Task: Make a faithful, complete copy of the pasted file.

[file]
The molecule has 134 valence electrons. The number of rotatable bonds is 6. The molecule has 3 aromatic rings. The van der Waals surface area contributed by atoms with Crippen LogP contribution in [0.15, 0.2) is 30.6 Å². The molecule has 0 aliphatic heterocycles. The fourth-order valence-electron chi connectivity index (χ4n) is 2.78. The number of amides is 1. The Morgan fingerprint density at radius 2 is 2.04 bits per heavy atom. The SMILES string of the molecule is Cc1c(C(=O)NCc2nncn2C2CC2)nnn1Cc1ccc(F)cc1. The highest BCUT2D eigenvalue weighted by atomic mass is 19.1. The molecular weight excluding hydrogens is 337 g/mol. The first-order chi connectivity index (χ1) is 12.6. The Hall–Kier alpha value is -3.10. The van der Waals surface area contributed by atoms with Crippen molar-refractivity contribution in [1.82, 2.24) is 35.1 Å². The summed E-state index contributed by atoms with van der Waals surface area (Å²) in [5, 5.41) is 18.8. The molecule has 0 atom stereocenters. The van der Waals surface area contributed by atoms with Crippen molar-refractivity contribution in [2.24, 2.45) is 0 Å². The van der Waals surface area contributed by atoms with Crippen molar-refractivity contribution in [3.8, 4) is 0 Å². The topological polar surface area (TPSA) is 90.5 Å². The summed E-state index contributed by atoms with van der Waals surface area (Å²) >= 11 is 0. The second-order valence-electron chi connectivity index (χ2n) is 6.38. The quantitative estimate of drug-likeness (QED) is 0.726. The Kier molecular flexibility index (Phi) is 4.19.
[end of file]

The molecule has 134 valence electrons. The number of rotatable bonds is 6. The molecule has 3 aromatic rings. The van der Waals surface area contributed by atoms with Crippen LogP contribution in [0.15, 0.2) is 30.6 Å². The molecule has 0 aliphatic heterocycles. The fourth-order valence-electron chi connectivity index (χ4n) is 2.78. The number of amides is 1. The Morgan fingerprint density at radius 2 is 2.04 bits per heavy atom. The SMILES string of the molecule is Cc1c(C(=O)NCc2nncn2C2CC2)nnn1Cc1ccc(F)cc1. The highest BCUT2D eigenvalue weighted by atomic mass is 19.1. The molecular weight excluding hydrogens is 337 g/mol. The first-order chi connectivity index (χ1) is 12.6. The Hall–Kier alpha value is -3.10. The van der Waals surface area contributed by atoms with Crippen molar-refractivity contribution in [1.82, 2.24) is 35.1 Å². The summed E-state index contributed by atoms with van der Waals surface area (Å²) in [5, 5.41) is 18.8. The molecule has 0 atom stereocenters. The van der Waals surface area contributed by atoms with Crippen molar-refractivity contribution in [2.24, 2.45) is 0 Å². The van der Waals surface area contributed by atoms with Crippen molar-refractivity contribution in [3.8, 4) is 0 Å². The topological polar surface area (TPSA) is 90.5 Å². The summed E-state index contributed by atoms with van der Waals surface area (Å²) >= 11 is 0. The second-order valence-electron chi connectivity index (χ2n) is 6.38. The quantitative estimate of drug-likeness (QED) is 0.726. The Kier molecular flexibility index (Phi) is 4.19.